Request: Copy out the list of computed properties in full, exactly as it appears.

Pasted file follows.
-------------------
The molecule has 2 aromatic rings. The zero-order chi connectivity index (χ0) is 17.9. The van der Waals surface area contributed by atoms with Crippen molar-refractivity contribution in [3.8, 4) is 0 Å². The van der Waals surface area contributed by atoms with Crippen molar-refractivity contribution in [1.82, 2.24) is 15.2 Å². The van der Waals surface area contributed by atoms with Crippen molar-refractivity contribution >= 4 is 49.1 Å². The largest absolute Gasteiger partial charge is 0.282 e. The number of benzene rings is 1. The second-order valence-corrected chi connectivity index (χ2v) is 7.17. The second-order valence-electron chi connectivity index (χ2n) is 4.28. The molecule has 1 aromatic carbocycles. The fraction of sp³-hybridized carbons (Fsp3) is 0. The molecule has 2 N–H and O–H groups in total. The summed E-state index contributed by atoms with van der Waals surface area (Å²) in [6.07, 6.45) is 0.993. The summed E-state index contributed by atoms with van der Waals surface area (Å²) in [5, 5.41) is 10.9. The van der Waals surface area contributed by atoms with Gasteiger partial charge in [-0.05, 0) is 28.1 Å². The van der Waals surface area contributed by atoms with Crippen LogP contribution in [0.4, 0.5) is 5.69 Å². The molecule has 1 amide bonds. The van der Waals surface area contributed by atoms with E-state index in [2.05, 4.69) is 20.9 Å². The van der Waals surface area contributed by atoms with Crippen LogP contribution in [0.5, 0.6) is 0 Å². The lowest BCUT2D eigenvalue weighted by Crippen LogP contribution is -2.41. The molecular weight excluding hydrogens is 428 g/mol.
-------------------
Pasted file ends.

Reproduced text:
The molecule has 2 aromatic rings. The zero-order chi connectivity index (χ0) is 17.9. The van der Waals surface area contributed by atoms with Crippen molar-refractivity contribution in [3.8, 4) is 0 Å². The van der Waals surface area contributed by atoms with Crippen molar-refractivity contribution in [1.82, 2.24) is 15.2 Å². The van der Waals surface area contributed by atoms with Crippen molar-refractivity contribution >= 4 is 49.1 Å². The largest absolute Gasteiger partial charge is 0.282 e. The number of benzene rings is 1. The second-order valence-corrected chi connectivity index (χ2v) is 7.17. The second-order valence-electron chi connectivity index (χ2n) is 4.28. The molecule has 1 aromatic carbocycles. The fraction of sp³-hybridized carbons (Fsp3) is 0. The molecule has 2 N–H and O–H groups in total. The summed E-state index contributed by atoms with van der Waals surface area (Å²) in [6.07, 6.45) is 0.993. The summed E-state index contributed by atoms with van der Waals surface area (Å²) in [5, 5.41) is 10.9. The van der Waals surface area contributed by atoms with Gasteiger partial charge in [-0.05, 0) is 28.1 Å². The van der Waals surface area contributed by atoms with Crippen LogP contribution in [0.4, 0.5) is 5.69 Å². The molecule has 1 amide bonds. The van der Waals surface area contributed by atoms with E-state index in [2.05, 4.69) is 20.9 Å². The van der Waals surface area contributed by atoms with Crippen LogP contribution in [0.5, 0.6) is 0 Å². The lowest BCUT2D eigenvalue weighted by Crippen LogP contribution is -2.41. The molecular weight excluding hydrogens is 428 g/mol.